Note: This article is published in observance of National Healthcare Decisions Day.
Times of our lives may be forever defined as what happened “before the COVID-19 pandemic” and everything after that.
One thing that hasn’t changed is the importance of having conversations with your family and health care professionals about your preferences for medical care if you were unable to speak for yourself.
In fact, the pandemic has only highlighted why it’s so important. Patients and family members who had advance care planning discussions prior to the pandemic are prepared when faced with a serious illness or medical crisis. They’re comfortable sharing these discussions with health care professionals, as in, “IF mom gets COVID-19, and IF it is severe, she would/would not want X, Y, or Z.”
Unfortunately, few families are that well prepared. Only one-third of U.S. adults have discussed or completed advance directive documents such as a health care proxy, power of attorney, or living will that help guide family members and health care professionals as to what kind of medical treatments you would or would not like to receive if you were unable to speak for yourself.
One of the biggest challenges I’ve seen during the pandemic is working with families who have not had any in-depth advance care planning discussions. Whether due to COVID-19 or some other illness, their loved one’s health suddenly was declining, and they had not been able to spend much time together because of the pandemic. Perhaps the patient lived in a facility with visitor restrictions or the patient limited visits out of infection concerns. The patient’s decline SEEMED sudden to the family, who was not seeing it happen as they normally would over days, weeks, and months. It was hard for them to believe, and thus hard to think in that moment about the crucial need for advance care planning conversations.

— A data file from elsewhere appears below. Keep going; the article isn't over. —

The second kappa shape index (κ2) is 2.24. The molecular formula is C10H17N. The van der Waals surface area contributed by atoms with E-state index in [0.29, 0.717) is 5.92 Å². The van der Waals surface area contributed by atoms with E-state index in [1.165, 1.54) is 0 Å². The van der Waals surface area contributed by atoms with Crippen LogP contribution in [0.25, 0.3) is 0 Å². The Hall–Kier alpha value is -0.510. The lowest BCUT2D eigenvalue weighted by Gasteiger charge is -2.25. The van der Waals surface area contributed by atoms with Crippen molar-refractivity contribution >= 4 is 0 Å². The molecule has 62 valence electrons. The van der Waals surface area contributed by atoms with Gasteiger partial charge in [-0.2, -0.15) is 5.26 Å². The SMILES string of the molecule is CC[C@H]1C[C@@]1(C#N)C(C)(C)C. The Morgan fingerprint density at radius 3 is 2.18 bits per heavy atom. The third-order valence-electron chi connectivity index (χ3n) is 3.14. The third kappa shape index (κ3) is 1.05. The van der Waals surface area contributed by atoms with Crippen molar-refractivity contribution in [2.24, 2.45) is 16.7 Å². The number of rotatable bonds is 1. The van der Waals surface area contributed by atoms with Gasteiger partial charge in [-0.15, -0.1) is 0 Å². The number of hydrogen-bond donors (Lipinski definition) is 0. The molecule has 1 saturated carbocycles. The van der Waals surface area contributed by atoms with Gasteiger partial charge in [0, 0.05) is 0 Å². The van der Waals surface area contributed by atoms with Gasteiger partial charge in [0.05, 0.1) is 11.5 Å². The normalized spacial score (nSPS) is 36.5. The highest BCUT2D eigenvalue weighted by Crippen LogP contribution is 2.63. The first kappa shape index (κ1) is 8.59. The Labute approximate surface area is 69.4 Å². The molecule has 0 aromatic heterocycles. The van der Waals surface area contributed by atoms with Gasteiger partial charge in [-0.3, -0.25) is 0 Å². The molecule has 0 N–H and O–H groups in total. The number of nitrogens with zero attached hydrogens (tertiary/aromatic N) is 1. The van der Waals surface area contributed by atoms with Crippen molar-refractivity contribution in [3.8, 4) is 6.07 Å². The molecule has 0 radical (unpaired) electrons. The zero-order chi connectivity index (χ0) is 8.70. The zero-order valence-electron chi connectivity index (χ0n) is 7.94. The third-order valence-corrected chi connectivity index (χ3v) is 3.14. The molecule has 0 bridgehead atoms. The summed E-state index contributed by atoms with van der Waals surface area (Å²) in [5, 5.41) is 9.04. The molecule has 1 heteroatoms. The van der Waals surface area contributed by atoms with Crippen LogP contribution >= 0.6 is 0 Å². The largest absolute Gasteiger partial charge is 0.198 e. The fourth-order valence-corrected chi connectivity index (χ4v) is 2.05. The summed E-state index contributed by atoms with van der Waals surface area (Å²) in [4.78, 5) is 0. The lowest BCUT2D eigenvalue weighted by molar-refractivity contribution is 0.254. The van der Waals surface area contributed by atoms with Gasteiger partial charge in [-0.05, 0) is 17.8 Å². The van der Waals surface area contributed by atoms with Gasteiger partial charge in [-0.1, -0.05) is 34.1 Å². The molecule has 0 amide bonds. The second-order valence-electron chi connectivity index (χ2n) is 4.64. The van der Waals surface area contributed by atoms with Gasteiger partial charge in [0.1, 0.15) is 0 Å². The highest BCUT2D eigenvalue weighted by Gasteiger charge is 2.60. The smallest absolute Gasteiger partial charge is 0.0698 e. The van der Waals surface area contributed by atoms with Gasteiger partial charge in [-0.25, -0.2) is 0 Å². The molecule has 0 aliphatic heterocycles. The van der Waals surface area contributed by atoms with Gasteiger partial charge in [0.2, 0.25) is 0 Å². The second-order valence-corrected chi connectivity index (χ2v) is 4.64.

Many older adults have vision, hearing, or cognitive deficits and in-depth conversations over the phone or video are difficult. And video chats are not the same as in-person discussions. The conversation flow is different and there often are technical issues to overcome.
It is never too early to start thinking and talking about your wishes for care if your health status were to change. Choose a health care agent wisely who will be your voice when you cannot speak for yourself and have those important discussions about health care preferences before a crisis occurs.
The COVID-19 pandemic opened a lot of eyes about advance care planning. Giving guidance to your family and friends will help you get the care that you want. Your loved ones can feel confident they are voicing YOUR wishes, not their guesses!
About the author
Catherine Duffy, NP, ACHPN, is a palliative care nurse practitioner at Care Dimensions.
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Since 1978, Care Dimensions, formerly Hospice of the North Shore, has provided comprehensive and compassionate care for individuals and families dealing with life-threatening illnesses. As the non-profit leader in advanced illness care, we offer services in over 100 communities in Massachusetts.